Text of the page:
3. Refrigerator ice and water dispensers. A recent study found these can be loaded with yeast and mold. Clean the ice dispenser monthly. Turn off and wash the bin with dish detergent and warm water, then dry with a clean towel. Every six months, pour 3-4 cups of distilled white vinegar into the water supply tube and let it run through to sanitize. Wipe water spout once a week with cotton swab and a dry cloth.
4. HVAC ducts. In a year, a 1500 square foot home's duckt work can collect 40 pounds of dust containing allergens, bacteria, dirt, fungi, mold, and about 40,000 dust mites per ounce. When you turn on the system, all this circulates, causing fatigue, sinus problems, and asthma. Have a NADCA-certified company clean ducts every 2 years.
5. Sponges. Unless disinfected, a sponge is a prime place for germs to grow, and then spread around the kitchen. Clean a nonmetallic sponge by completely wetting it and placing it in the microwave on high for 2 minutes. Throw out sponges after two weeks. Better options are towels, dishcloths, and rags you can sanitize with bleach in your washing machine's hot water cycle.
6. Ceiling fan blades. These are home to dust mites which the fan then circulates. Put a pillowcase on each blade and pull it off while wiping the dust into it. Empty it outside, and then launder the case inside out on your hottest washer and dryer settings.
7. The dishwasher. Mold can form here when moisture lingers after the heat cycle ends. Run your dishwasher only when you can empty it soon after it stops.
8. The washing machine. Mold and staph can grow here. Once a month, use the self-clean cycle or put a cup of bleach in an empty machine and run on the hottest setting. Leave the door or lid open when not in use.

When you're ready to upgrade, downsize, or buy your first home, please contact Aaron Novello of The Novello Group today!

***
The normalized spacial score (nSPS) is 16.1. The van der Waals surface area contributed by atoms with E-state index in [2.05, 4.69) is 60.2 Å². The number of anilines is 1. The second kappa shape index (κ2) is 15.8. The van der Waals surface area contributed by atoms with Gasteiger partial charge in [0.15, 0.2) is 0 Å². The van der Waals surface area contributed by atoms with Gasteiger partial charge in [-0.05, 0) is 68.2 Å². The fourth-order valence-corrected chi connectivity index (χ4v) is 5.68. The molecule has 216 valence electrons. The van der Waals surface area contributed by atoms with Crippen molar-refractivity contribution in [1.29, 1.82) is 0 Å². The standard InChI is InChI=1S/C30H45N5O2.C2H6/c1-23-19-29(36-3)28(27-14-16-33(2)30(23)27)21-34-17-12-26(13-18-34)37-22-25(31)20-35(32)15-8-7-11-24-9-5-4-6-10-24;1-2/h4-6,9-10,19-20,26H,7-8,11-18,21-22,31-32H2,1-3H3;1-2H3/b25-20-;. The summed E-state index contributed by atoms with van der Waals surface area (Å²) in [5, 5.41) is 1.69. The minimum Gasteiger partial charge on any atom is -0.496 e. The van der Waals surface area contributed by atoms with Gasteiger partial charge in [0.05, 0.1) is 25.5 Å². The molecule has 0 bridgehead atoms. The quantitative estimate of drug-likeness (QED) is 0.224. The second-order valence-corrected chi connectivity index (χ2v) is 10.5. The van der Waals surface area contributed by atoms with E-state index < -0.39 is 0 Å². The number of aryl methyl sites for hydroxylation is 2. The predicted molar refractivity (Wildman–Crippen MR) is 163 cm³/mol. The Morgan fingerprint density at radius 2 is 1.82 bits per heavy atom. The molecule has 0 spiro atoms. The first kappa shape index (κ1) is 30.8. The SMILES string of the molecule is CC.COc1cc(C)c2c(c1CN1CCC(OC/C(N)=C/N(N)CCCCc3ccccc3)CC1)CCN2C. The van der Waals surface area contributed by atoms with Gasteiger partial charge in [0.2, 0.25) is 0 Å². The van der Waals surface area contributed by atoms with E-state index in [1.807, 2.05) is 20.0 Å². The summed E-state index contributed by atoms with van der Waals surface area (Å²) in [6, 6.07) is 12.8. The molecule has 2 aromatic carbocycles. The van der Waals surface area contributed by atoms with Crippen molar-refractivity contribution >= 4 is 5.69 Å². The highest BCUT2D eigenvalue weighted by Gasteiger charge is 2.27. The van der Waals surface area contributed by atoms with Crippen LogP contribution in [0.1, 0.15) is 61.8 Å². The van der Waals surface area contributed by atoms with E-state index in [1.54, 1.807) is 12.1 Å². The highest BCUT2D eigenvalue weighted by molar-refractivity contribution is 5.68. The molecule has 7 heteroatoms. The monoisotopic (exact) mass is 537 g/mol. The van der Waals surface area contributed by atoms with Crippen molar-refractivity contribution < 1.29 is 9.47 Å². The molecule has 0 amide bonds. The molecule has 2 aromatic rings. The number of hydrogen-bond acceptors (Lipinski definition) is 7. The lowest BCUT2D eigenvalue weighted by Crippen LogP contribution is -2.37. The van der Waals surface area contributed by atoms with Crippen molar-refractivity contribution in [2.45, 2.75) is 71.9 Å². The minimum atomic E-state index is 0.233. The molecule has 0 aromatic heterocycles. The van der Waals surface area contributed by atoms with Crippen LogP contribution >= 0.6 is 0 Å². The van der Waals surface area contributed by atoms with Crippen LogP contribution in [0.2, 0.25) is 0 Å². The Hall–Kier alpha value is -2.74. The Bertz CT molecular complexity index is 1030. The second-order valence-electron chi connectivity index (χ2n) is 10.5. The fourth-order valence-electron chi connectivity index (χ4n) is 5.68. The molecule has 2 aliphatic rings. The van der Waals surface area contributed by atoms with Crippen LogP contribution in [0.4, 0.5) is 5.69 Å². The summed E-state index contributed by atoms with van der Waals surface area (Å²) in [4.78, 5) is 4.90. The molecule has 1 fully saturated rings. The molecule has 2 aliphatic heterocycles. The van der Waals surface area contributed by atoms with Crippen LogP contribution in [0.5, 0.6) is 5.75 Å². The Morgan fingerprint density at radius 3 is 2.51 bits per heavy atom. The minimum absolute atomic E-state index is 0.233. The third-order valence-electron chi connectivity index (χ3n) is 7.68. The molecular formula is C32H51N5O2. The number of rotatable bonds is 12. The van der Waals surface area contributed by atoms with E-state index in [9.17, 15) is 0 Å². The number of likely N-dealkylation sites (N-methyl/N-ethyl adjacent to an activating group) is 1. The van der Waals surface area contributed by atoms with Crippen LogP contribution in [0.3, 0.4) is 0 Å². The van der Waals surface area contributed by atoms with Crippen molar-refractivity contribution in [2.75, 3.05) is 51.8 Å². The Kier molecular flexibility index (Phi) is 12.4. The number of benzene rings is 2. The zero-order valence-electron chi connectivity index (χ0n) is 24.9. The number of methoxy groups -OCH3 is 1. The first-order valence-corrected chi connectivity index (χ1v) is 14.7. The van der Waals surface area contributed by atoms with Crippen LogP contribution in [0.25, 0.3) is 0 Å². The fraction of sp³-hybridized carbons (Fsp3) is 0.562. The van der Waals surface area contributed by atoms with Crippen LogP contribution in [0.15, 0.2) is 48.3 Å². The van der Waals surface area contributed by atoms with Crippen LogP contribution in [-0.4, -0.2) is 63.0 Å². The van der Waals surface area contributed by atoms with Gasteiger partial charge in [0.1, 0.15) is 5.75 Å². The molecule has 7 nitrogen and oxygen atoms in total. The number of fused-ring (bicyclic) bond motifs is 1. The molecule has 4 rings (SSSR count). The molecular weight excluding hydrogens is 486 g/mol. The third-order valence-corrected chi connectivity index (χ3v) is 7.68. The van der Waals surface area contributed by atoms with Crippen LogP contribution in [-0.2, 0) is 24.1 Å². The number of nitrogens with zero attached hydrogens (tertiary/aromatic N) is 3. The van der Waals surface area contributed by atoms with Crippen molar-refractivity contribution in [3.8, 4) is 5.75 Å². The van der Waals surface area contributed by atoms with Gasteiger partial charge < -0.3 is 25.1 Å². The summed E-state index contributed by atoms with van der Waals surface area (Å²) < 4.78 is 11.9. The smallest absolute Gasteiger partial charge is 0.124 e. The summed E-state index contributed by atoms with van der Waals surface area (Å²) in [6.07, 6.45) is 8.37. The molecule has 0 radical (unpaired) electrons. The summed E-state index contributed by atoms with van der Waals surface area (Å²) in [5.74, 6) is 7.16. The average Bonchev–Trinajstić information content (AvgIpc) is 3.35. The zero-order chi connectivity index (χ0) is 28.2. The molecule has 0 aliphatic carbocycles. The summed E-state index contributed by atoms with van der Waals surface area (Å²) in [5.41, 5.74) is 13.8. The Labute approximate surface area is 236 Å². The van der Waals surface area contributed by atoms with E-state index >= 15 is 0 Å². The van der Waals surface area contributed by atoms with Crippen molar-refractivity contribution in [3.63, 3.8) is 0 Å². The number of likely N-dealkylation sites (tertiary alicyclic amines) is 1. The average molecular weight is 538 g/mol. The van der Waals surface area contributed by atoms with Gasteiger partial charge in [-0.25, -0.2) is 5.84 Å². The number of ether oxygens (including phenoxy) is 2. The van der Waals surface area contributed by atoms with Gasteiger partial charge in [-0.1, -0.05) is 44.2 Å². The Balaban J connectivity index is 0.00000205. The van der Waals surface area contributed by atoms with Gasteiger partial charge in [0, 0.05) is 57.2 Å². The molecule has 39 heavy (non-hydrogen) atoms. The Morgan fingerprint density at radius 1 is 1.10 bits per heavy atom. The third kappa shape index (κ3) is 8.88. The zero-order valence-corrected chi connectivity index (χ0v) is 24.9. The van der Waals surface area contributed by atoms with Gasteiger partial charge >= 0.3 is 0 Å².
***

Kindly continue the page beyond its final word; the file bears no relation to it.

Five Biggest Regrets of Homebuyers

by Aaron Novello-The Novello Group

Buying a home is a huge decision. Picking the right home is just about the biggest single financial decision most will make in their lives. Chase recently conducted a survey of new homeowners and asked what they would do differently if they could have a “do-over” with their home purchase. While most reported being happy with their final decision, there were four general areas that many new homeowners would handle differently if given the chance.

1. They would understand their mortgage and financing options better.

Ninety percent of those surveyed said that while they believed they understood their financing options pretty well at the time of purchase, in hindsight they would have been better off to understand the entire process more thoroughly. They commonly reported wishing they understood the entire closing process better, wishing they understood their financing options and their mortgage better, and wishing they had more experience in how to make or negotiate an offer.

2. They would evaluate the size of their new home more carefully.

Many in the survey suggested they would buy either a larger or smaller home if given the chance. Sometimes people don’t realize how much “stuff” they have until they try to fit it into their new space and realize it won’t fit. Some also said they would choose a different neighborhood if given the chance.

3. They would purchase a home at a different price point.